Clinical Review

Have you tried these innovative alternatives to antibiotics for UTI prevention?

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References

Patients who are already taking antihypertensive medications should be cautious when using this herb, as it may lead to a drop in blood pressure.

Behavior changes are risk-free

One of the natural mechanisms that promotes bacterial elimination and prevents bacterial growth is urination. A recent review article on the subject found several contradictory studies on the effect of fluid intake on the risk of UTI.30 Although there is no definitive evidence that susceptibility to UTI is linked to fluid intake, adequate hydration may reduce the risk of recurrent infection.

Similarly, voiding shortly after sexual intercourse may prevent UTI. One case-control study found a modest protective effect in patients who voided after intercourse.31

Clinical recommendations

Given the low risk of these measures, it seems reasonable to recommend postcoital voiding and increased fluid intake to prevent recurrent UTI.

A focus on symptoms

Phenazopyridine, the chemical found in numerous OTC medications, such as Pyridium, AZO, and Uristat, was discovered by Swiss chemist Bernhard Joos in the 1950s. Its mechanism of action is still unclear, but approximately 65% of the oral dose is excreted by the kidneys, where it has a direct topical analgesic effect.32,33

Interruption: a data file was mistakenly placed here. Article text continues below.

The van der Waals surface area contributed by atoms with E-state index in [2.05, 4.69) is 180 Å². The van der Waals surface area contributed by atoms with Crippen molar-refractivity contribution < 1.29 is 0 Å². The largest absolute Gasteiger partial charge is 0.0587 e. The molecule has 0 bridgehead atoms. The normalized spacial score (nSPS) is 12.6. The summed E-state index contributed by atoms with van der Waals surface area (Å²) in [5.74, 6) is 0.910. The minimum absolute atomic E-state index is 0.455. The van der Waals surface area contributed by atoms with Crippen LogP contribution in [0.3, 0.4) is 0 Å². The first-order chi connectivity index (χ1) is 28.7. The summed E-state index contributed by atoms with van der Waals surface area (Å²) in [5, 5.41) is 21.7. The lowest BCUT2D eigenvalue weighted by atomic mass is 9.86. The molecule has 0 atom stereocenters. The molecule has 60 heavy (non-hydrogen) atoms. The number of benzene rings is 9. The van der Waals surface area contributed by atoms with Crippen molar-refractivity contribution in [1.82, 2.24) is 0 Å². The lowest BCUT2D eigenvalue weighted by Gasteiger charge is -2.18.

Clinical recommendations

Patients should be warned that phenazopyridine will lead to orange urine discoloration.

The medication is generally well tolerated but should be used with caution in patients with acute renal failure, hemolytic anemia, or methemoglobinemia, as it may exacerbate these conditions.

Last words

Recurrent UTIs are common and impose a significant financial burden on our healthcare system. Although there are several antibiotic treatment options and dosing regimens available, increasing antibiotic resistance has made management of recurrent UTIs more difficult. Effective alternative treatments that reduce the reliance on antibiotics may minimize bacterial resistance and decrease the financial burden of this common condition.

CASE: Resolved

To reduce vaginal E. coli, the patient is started on vaginal estrogen cream. She is also advised to purchase cranberry tablets to help prevent future infections. Last, she is counseled about behavioral changes she can make and prescribed a short course of antibiotics to treat her culture-proven infection.

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HAVE YOU READ THESE ADDITIONAL ARTICLES ON TREATING
URINARY PROBLEMS?

CLICK HERE to access 9 articles about treating urinary incontinence and urinary tract infections, published in OBG MANAGEMENTin 2012.

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